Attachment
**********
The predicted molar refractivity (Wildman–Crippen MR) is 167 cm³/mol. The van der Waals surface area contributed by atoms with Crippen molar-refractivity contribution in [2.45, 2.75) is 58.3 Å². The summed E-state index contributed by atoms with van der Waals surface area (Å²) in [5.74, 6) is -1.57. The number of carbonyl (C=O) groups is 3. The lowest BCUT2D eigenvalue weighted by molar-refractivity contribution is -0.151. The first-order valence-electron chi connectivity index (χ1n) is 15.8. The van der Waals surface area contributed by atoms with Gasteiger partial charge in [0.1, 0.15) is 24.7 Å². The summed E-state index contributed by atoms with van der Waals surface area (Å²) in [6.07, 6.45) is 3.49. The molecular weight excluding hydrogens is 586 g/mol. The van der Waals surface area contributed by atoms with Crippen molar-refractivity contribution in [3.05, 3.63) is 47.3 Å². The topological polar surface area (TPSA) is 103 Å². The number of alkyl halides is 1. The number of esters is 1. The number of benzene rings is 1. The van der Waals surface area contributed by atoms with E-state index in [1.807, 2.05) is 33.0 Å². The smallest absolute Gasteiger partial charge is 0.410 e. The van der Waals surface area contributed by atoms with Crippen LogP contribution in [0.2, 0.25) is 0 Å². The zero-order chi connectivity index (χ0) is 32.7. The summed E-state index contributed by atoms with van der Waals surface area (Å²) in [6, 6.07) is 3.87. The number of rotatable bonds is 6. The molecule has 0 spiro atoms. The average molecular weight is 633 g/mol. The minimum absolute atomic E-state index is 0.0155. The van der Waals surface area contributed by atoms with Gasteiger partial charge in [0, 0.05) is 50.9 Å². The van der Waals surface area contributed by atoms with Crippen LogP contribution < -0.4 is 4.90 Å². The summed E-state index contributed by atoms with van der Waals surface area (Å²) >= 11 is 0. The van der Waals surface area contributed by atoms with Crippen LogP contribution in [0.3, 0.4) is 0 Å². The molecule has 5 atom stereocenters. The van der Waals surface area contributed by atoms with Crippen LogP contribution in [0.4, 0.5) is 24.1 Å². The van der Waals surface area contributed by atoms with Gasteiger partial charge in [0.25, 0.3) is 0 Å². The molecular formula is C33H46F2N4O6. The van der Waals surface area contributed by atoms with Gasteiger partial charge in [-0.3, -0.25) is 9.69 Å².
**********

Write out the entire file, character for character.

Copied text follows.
The predicted molar refractivity (Wildman–Crippen MR) is 167 cm³/mol. The van der Waals surface area contributed by atoms with Crippen molar-refractivity contribution in [2.45, 2.75) is 58.3 Å². The summed E-state index contributed by atoms with van der Waals surface area (Å²) in [5.74, 6) is -1.57. The number of carbonyl (C=O) groups is 3. The lowest BCUT2D eigenvalue weighted by molar-refractivity contribution is -0.151. The first-order valence-electron chi connectivity index (χ1n) is 15.8. The van der Waals surface area contributed by atoms with Gasteiger partial charge in [0.1, 0.15) is 24.7 Å². The summed E-state index contributed by atoms with van der Waals surface area (Å²) in [6.07, 6.45) is 3.49. The molecular weight excluding hydrogens is 586 g/mol. The van der Waals surface area contributed by atoms with Crippen molar-refractivity contribution in [3.05, 3.63) is 47.3 Å². The topological polar surface area (TPSA) is 103 Å². The number of alkyl halides is 1. The number of esters is 1. The number of benzene rings is 1. The van der Waals surface area contributed by atoms with E-state index in [1.807, 2.05) is 33.0 Å². The smallest absolute Gasteiger partial charge is 0.410 e. The van der Waals surface area contributed by atoms with Crippen LogP contribution in [0.2, 0.25) is 0 Å². The zero-order chi connectivity index (χ0) is 32.7. The summed E-state index contributed by atoms with van der Waals surface area (Å²) in [6, 6.07) is 3.87. The number of rotatable bonds is 6. The molecule has 0 spiro atoms. The average molecular weight is 633 g/mol. The minimum absolute atomic E-state index is 0.0155. The van der Waals surface area contributed by atoms with Gasteiger partial charge in [0, 0.05) is 50.9 Å². The van der Waals surface area contributed by atoms with Crippen LogP contribution < -0.4 is 4.90 Å². The summed E-state index contributed by atoms with van der Waals surface area (Å²) >= 11 is 0. The van der Waals surface area contributed by atoms with Crippen LogP contribution in [0.3, 0.4) is 0 Å². The molecule has 5 atom stereocenters. The van der Waals surface area contributed by atoms with Crippen LogP contribution in [0.4, 0.5) is 24.1 Å². The van der Waals surface area contributed by atoms with Gasteiger partial charge in [0.25, 0.3) is 0 Å². The molecular formula is C33H46F2N4O6. The van der Waals surface area contributed by atoms with Gasteiger partial charge in [-0.3, -0.25) is 9.69 Å².